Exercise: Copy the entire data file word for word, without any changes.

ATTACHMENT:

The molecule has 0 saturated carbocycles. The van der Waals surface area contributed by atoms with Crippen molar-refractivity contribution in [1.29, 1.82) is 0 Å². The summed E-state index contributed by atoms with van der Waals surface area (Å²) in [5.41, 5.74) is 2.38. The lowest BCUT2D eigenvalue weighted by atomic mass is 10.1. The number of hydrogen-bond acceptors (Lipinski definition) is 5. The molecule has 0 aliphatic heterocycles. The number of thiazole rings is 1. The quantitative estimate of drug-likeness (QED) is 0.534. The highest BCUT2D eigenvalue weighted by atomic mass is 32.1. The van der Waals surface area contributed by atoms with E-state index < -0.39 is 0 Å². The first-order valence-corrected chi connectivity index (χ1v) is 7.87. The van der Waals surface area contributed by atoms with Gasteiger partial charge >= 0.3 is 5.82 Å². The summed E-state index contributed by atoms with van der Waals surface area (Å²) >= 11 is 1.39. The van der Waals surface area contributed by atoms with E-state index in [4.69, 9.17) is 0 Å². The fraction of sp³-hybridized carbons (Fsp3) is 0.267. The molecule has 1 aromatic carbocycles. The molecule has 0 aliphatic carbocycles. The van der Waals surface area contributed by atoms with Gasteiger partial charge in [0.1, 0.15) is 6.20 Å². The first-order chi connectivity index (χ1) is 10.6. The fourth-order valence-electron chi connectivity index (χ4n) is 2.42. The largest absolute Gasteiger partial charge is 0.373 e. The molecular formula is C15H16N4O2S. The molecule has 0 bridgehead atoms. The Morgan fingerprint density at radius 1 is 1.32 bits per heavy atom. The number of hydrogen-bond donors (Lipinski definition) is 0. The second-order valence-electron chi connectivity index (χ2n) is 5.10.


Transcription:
The molecule has 0 saturated carbocycles. The van der Waals surface area contributed by atoms with Crippen molar-refractivity contribution in [1.29, 1.82) is 0 Å². The summed E-state index contributed by atoms with van der Waals surface area (Å²) in [5.41, 5.74) is 2.38. The lowest BCUT2D eigenvalue weighted by atomic mass is 10.1. The number of hydrogen-bond acceptors (Lipinski definition) is 5. The molecule has 0 aliphatic heterocycles. The number of thiazole rings is 1. The quantitative estimate of drug-likeness (QED) is 0.534. The highest BCUT2D eigenvalue weighted by atomic mass is 32.1. The van der Waals surface area contributed by atoms with E-state index < -0.39 is 0 Å². The first-order valence-corrected chi connectivity index (χ1v) is 7.87. The van der Waals surface area contributed by atoms with Gasteiger partial charge >= 0.3 is 5.82 Å². The summed E-state index contributed by atoms with van der Waals surface area (Å²) >= 11 is 1.39. The van der Waals surface area contributed by atoms with E-state index in [4.69, 9.17) is 0 Å². The fraction of sp³-hybridized carbons (Fsp3) is 0.267. The molecule has 1 aromatic carbocycles. The molecule has 0 aliphatic carbocycles. The van der Waals surface area contributed by atoms with Gasteiger partial charge in [0.1, 0.15) is 6.20 Å². The first-order chi connectivity index (χ1) is 10.6. The fourth-order valence-electron chi connectivity index (χ4n) is 2.42. The largest absolute Gasteiger partial charge is 0.373 e. The molecular formula is C15H16N4O2S. The molecule has 0 bridgehead atoms. The Morgan fingerprint density at radius 1 is 1.32 bits per heavy atom. The number of hydrogen-bond donors (Lipinski definition) is 0. The second-order valence-electron chi connectivity index (χ2n) is 5.10.